Benaroya Hall Downtown
Sun Oct 20, 7:30 pm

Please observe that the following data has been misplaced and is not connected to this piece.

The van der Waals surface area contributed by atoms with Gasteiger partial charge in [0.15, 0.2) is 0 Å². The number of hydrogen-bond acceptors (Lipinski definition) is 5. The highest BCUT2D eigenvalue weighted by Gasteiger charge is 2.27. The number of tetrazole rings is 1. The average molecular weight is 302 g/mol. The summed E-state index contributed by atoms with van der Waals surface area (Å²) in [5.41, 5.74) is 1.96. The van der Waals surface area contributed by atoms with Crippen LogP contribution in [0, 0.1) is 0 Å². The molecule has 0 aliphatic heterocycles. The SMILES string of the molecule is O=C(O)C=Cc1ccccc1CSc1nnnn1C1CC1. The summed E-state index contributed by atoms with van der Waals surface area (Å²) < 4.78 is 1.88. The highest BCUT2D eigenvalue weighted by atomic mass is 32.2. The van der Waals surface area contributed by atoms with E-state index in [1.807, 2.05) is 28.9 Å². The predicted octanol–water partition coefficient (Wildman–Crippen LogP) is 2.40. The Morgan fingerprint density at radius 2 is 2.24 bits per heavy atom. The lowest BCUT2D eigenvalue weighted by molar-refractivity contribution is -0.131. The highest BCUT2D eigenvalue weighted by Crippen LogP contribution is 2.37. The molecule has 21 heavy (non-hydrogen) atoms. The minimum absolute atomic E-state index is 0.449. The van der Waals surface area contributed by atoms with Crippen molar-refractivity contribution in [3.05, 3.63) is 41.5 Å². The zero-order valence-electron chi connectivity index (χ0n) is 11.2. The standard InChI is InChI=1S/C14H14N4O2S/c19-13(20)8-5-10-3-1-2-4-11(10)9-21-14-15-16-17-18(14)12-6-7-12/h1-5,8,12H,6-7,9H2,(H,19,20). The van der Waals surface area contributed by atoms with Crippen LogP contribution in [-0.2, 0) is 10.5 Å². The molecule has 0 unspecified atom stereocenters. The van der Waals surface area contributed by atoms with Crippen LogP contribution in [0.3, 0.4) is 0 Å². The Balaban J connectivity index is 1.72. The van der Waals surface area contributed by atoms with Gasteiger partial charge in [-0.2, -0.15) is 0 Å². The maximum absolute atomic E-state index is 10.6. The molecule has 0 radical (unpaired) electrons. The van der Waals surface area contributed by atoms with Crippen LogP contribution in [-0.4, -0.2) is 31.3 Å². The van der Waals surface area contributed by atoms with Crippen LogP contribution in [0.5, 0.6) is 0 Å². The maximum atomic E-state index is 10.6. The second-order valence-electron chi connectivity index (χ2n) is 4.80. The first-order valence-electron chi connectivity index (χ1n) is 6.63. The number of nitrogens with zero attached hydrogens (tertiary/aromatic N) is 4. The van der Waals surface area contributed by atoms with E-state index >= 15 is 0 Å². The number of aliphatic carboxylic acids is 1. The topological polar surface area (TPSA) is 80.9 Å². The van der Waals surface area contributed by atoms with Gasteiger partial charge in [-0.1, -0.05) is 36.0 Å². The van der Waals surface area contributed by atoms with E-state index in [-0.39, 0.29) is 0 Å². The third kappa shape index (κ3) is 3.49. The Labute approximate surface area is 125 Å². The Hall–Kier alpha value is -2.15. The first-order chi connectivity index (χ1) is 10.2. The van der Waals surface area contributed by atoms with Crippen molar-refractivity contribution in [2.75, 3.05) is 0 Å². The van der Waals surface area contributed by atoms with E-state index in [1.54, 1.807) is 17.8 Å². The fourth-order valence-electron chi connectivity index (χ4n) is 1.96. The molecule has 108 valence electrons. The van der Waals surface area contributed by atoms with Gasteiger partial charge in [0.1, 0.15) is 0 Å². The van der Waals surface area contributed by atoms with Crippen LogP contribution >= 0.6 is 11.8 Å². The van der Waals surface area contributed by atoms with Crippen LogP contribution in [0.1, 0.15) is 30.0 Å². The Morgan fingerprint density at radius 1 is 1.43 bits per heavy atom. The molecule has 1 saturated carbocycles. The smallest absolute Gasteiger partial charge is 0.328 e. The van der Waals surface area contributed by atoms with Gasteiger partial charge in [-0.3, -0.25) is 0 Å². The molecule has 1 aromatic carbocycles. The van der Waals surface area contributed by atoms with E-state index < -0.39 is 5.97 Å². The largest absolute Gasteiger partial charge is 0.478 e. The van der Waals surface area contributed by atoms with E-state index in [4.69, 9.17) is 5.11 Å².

The eminent author of Between the World and Me and We Were Eight Years In Power and "The Black Family in the Age of Mass Incarceration" is not such a great novelist, according to Charles Mudede. Mudede writes: "The main flaw with the novel The Water Dancer is Coates wrote it to sound and feel like a novel. The story—which is set in Virginia, and is narrated by a young man, Hiram Walker, who has a photographic memory (one of the two superpowers he possesses)—is told with the deliberate gravity of a writer who believes he's writing a major work of fiction." Despite this apparent misstep, you should still see Coates, because he's a brilliant essayist and an important voice for addressing the deep wounds and injustices afflicting the African American community.